22 April 2009

How to Build Your DVD Library

I suppose I should call this "How I've Built My DVD Library," but of course I would go so far as to suggest that the method I have employed is the same that should work for you.  You might, at first, think me arrogant but you would be mistaken.  Rather, I have worked very diligently over the years at this and so I have come to believe this really is the best approach.

Step 1: Your Favorites
Simply put, there is no reason to have a DVD library that does not include those movies you love to rewatch.  I don't care if your favorite movie is 8MM, if you love it then it belongs in your library.  I suggest you make a list of your top ten favorite movies of all time.  This is a good place to start, because in the process you will likely think of at least ten more that you really like.  Keep a separate, ongoing list of these.

Step 2: Your Childhood Favorites
For some, these are guilty, nostalgic pleasures; for others, they're the crown jewel.  Whatever they mean to you, you should indulge and add at least a few of them.  My wife and I were excited, for instance, to add Howard the Duck to our library when it was finally released on DVD earlier this year.  The younger you are, the trickier this is because of course you may not have had enough time pass that you feel that fondly about such things.  Don't fret; because you're of the home video generation, you won't find many releases that you will have to wait decades to have when you decide you want them.

Step 3: The Things That Make Others Take Your Library Seriously
Now, it's important to note that I don't mean anyone should buy any movies for the whole purpose of impressing other people.  That is not only financial absurdity, but it runs contrary to my longheld endorsement of individuality.  No, I titled this step the way I did because these are the movies that were probably over your head as a kid and may not be among your top ten favorites.  I only know one person who ranks Doctor Zhivago in her top ten, for instance, but would expect to find it in quite a lot of libraries (I know it's in mine).  I suggest you start with the American Film Institute lists of the last decade or so, and rent some of the titles on them.  If you find yourself really enjoying something, pick it up.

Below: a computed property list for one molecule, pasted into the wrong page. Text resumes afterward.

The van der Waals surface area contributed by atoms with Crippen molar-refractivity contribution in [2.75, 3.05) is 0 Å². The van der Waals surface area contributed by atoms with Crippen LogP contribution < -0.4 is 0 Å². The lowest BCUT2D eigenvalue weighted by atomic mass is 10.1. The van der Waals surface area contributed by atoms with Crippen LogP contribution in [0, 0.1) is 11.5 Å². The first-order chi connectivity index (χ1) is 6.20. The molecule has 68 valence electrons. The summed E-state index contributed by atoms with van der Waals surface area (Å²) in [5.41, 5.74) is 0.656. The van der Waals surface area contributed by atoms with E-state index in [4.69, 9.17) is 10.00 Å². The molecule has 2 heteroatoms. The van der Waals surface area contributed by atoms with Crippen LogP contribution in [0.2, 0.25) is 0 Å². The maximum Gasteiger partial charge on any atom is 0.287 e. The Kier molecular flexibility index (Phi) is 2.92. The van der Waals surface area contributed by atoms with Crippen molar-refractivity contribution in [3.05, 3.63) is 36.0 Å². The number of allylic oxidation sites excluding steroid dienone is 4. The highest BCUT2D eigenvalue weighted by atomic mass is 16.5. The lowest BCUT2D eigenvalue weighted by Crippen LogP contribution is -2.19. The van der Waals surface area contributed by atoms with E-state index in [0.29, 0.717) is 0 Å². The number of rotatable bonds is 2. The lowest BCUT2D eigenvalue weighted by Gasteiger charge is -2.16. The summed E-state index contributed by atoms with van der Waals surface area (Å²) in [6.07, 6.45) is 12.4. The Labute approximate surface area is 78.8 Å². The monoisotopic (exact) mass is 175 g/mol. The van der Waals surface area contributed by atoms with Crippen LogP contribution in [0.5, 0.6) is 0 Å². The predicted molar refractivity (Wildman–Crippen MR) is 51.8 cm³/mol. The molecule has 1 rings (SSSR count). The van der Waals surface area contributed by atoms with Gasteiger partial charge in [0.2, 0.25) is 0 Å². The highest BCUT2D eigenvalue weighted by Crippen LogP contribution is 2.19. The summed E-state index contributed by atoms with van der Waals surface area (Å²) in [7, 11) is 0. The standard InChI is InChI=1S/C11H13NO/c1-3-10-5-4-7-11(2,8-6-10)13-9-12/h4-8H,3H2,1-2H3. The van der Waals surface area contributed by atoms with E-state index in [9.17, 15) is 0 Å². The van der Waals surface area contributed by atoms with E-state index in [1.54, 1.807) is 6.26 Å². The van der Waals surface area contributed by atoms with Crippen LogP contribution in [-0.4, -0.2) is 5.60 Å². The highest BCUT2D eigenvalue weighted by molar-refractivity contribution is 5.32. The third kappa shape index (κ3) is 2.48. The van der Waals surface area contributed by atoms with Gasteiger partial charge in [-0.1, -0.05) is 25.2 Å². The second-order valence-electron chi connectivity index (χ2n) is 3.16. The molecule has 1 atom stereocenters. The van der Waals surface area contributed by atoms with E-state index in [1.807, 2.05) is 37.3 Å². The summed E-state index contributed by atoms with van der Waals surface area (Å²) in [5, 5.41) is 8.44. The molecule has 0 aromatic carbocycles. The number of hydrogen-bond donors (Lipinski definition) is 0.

Step 4: TV Series
For me, this is the trickiest part of the whole process.  I'm really not that likely to re-watch a TV season set, but I have found that DVD is my preferred way of watching a season.  On a bleak day, my wife and I might do a marathon viewing of a season, though mostly we prefer to watch an episode or two each night until we finish a set.  "But my favorite show is Friends and they re-run it seventeen times a day on four different channels," you say.  Well, either skip Friends and explore another show or go ahead and sit down with the first season DVD release of Friends.  It may surprise you how even watching an episode you can quote verbatim can feel different when it's exhumed from under advertising graphics and not interrupted every nine minutes.

Step 5: The Collectibles
Okay, this is the purely self-indulgent/show-off step.  For a great many movies, there are various releases.  Sometimes, one release replaces another; other times, they are release contemporaneously.  Let's take the Indiana Jones series as our example.  You might be like me; you enjoyed the movies enough to add them to your library, but that's about it.  Here have been your options:
The Adventures of Indiana Jones boxed set - Contains Raiders of the Lost Ark, the first two sequels and a fourth disc of bonus material.  Available in Widescreen and Full Screen Editions.

Raiders of the Lost Ark, Indiana Jones and the Temple of Doom and Indiana Jones and the Last Crusade - Special Editions, sold individually.  Also collected in Indiana Jones: The Adventures Collection boxed set.

Indiana Jones and the Kingdom of the Crystal Skull.  Available in single disc and two-disc special edition releases, and the single-disc release is also included in Indiana Jones: The Complete Adventures Collection with the previous three films.

Now, unless you're particularly into bonus features, The Complete Adventures Collection is the way to go.  You get all four movies and the nice thing is that they're individually packaged in slimline cases, so the whole box takes up the same shelf space as two regular DVD's.  But, of course, you might be into bonus material.  The Adventures of Indiana Jones boxed set is the only place you'll find that fourth disc of bonus interviews and behind-the-scenes footage.  On the other hand, the subsquent releases of the original three movies include bonus material

No comments:

Post a Comment